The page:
Running Phenolic in the Planer

      Can planer knives survive being used on 1/4-inch phenolic panel material? April 30, 2009

I've got an opportunity to do some side work machining some parts for a local aerospace contractor. I'd be taking a 4x10 sheet of phenolic (1/4" thick) and slicing it into 48" x 1" strips, then putting the strips into a planer sled to turn them into what looks like a tiny version of the cheap baseboard trim used in the '70s. I need opinions on if this is going to kill my tooling. I've got carbide blades on my planer's tersa head and intended on using some low or negative hook blade on the sliding saw to cut the strips. Even though it's aerospace, we're not talking .000001 tolerances here. The angle is more important than the finish, since it's getting carbon fibered.

Forum Responses
(Laminate and Solid Surfacing Forum)
From contributor V:
I have never cut solid phenolic, in fact we stay away from projects that require Trespa (similar to solid phenolic) projects. I do know that the cutting life of a tool is cut in half when cutting a 3/4 pb-2 sided plastic laminate panel. I can imagine that solid phenolic would wear tooling out very quick. Have you considered diamond tooling?

From the original questioner:
I would probably decide to not get involved if I had to get special tooling. Plus I've not heard diamond as an option for tersa heads.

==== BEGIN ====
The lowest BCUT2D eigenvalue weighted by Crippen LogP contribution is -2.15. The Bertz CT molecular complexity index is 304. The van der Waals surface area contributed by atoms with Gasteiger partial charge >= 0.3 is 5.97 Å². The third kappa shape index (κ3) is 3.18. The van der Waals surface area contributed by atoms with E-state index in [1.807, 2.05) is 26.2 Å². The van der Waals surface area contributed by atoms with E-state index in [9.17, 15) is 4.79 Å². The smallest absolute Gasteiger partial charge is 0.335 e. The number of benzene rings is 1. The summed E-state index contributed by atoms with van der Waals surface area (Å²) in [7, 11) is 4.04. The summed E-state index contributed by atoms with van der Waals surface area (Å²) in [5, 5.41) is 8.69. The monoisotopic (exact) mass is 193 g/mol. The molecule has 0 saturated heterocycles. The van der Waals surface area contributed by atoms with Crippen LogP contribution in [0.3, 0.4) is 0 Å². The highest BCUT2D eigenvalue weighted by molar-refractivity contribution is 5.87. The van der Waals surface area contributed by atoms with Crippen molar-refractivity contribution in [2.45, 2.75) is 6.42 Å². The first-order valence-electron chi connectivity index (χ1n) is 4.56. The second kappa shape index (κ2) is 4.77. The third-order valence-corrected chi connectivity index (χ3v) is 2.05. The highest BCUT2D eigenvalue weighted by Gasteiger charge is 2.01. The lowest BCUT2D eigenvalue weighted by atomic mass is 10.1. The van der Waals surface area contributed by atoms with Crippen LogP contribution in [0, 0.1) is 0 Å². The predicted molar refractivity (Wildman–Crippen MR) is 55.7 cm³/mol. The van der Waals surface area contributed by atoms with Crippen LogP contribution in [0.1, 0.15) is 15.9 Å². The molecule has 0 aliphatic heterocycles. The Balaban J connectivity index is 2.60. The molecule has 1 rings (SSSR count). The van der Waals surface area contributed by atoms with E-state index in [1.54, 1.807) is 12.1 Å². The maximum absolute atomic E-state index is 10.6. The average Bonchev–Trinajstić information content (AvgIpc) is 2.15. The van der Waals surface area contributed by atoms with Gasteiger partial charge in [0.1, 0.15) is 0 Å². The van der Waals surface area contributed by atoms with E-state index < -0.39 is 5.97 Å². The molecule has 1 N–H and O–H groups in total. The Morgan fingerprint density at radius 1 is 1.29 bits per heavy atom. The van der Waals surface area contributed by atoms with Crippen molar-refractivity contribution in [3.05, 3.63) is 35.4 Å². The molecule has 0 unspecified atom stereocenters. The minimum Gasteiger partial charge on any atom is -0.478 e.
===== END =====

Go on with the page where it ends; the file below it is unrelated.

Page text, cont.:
From contributor K:
I make pods for our CNC's out of 1 1/2" thick solid phenolic. I use solid carbide tools and it machines fairly well. You have to keep the speeds and feeds down and it still wears tools rapidly. I'm not sure how well it works on a saw but would think that a negative hook blade and a new throat plate may do the trick. Be careful, the material is very hard and brittle.

From contributor A:
I am with contributor K, and my experiences are the same. It cuts and machines very nicely with sharp, carbide tooling. However, it will probably take more than one pass through your planer. Given how thin it is, you may even need to run the pieces through a widebelt to remove chatter marks with a 60G belt. I have never sanded it so I don't know if it would load belts or not. You may not need too, but I just see it having a lot of chatter because it would have a tendency to bounce when you run it through. I would multiply the number of hours you think it will take by two or three, if you don't get the job because of it, no loss on your part. It is also very heavy stuff, much heavier than it looks.

From contributor L:
I would expect it to shatter in a planer at less than 1/4" thickness. I don't have any experience with it that thin though. I have however built cabinets and even locker room benches with 3/4" material. The thicker stuff is very hard on router bits. It seems to be hard and abrasive - both bad.

Back to my original comment. A guy in the shop where I work did run some Corian through the planer. It was loud and sounded very harsh/abusive the machine. He shattered several pieces before there was enough to build the box that he was making. I don't really remember what it was for though, silverware I think.

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